Thus far in Bitcoin’s relatively young life, mining techniques have evolved significantly and an industry of accelerating competitiveness has flourished.
The employment of mining equipment first spread from gurus to common folk.
Mining pools have gained prominence, allowing miners to divide profits as a group rather than luck out as an individual.
Then, as mining became more popular and the management of hardware more challenging, cloud mining came into play allowing practically anyone to mine without their own hardware.
Others set up shop at work, plugging in their graphics cards and granting their employer the honor of paying for electricity costs.
So if computing power is what’s so desperately needed, why not hack into the computers of visitors of your website and borrow some?
Venturebeat discusses some of the recent happenings. Last year, E-Sports Entertainment (ESEA), a competitive gaming company, planted malicious code in its anti-cheating software. They were then able to monitor 14,000 client computers and hijack computing power to mine bitcoins worth $3750. Following complaints and an investigation, ESEA agreed to a $1 million settlement. Christopher S. Porrino, director of the Division of Law at the New Jersey Attorney General’s office, put it best: “Consumers who subscribed to E-Sports’ video game anti-cheat services paid for protection from cheaters — not to be cheated by the very services they’d purchased.”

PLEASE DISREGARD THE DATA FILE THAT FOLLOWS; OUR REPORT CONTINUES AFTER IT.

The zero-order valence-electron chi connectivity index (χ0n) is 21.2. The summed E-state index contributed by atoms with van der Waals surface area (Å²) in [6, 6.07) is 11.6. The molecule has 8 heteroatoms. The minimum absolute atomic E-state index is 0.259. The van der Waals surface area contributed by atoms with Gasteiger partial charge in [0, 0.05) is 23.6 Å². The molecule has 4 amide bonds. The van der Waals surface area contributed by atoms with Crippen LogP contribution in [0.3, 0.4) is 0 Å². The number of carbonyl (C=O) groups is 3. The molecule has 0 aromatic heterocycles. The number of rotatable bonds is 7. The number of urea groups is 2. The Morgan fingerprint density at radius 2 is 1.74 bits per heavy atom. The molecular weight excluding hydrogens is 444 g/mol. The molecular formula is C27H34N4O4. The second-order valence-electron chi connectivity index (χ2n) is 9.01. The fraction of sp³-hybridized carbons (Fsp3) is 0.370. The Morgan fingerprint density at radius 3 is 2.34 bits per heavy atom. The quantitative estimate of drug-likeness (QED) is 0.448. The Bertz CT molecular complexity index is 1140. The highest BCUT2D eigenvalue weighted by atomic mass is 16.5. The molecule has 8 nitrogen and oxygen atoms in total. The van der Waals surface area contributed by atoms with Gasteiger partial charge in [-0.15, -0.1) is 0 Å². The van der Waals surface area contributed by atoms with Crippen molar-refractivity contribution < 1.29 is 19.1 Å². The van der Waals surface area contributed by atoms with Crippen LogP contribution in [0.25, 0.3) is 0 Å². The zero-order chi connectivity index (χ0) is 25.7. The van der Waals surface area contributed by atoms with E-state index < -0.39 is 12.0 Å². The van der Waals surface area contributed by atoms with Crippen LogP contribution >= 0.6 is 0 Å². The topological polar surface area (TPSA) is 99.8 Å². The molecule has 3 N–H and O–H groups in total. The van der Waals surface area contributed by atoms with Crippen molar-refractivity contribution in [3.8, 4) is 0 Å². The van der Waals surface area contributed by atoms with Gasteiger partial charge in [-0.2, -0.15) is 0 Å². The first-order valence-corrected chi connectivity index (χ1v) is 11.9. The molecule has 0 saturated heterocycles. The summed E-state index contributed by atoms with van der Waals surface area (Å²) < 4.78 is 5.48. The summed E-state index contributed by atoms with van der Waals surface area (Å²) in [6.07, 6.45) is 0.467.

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More recently, a group of MIT students developed Tidbit as part of the Node Knockout 2013 competition (they got the highest innovation score). The program lets you replace display advertising revenue on your website with bitcoin mining revenue by tapping into your visitors CPU resources.
Before the site was even operational, the New Jersey division of consumer affairs sent a subpoena to one of its developers, Jeremy Rubin. They demanded the immediate submission of all its source code, wallets associated with Tidbit, names and IP addresses of everyone mining bitcoins with Tidbit, etc. Tidbit enlisted the help of of the Electronic Frontier Foundation (EFF), a nonprofit technology law organization. They negotiated a few extensions before turning the tables by filing an official complaint and taking New Jersey to court for the “unconstitutional” subpoena.
The dynamics of the skirmish are interesting: The NJ consumer affairs division has no jurisdiction in Massachusetts; even if they did, they have no legal authority to demand such assets directly; and Tidbit technically still has yet to do anything wrong.
For its part, Tidbit hasn’t exactly attempted to legitimize or otherwise defend its software, focusing more on the fact that they’re college students in a competition and the inconvenience of having to deal with the issue before finals.
One would also expect the next iteration of this saga, either from Tidbit or the next player, would be to garner website user support through consent or even rewards/division of profits.
The hacking operation reportedly yields rewards on the scale of mere cents, which renders the above as irrelevant at least for now. Looking ahead, such a concept can reshape the landscape of internet advertising as it collides with the next iteration of crypto mining.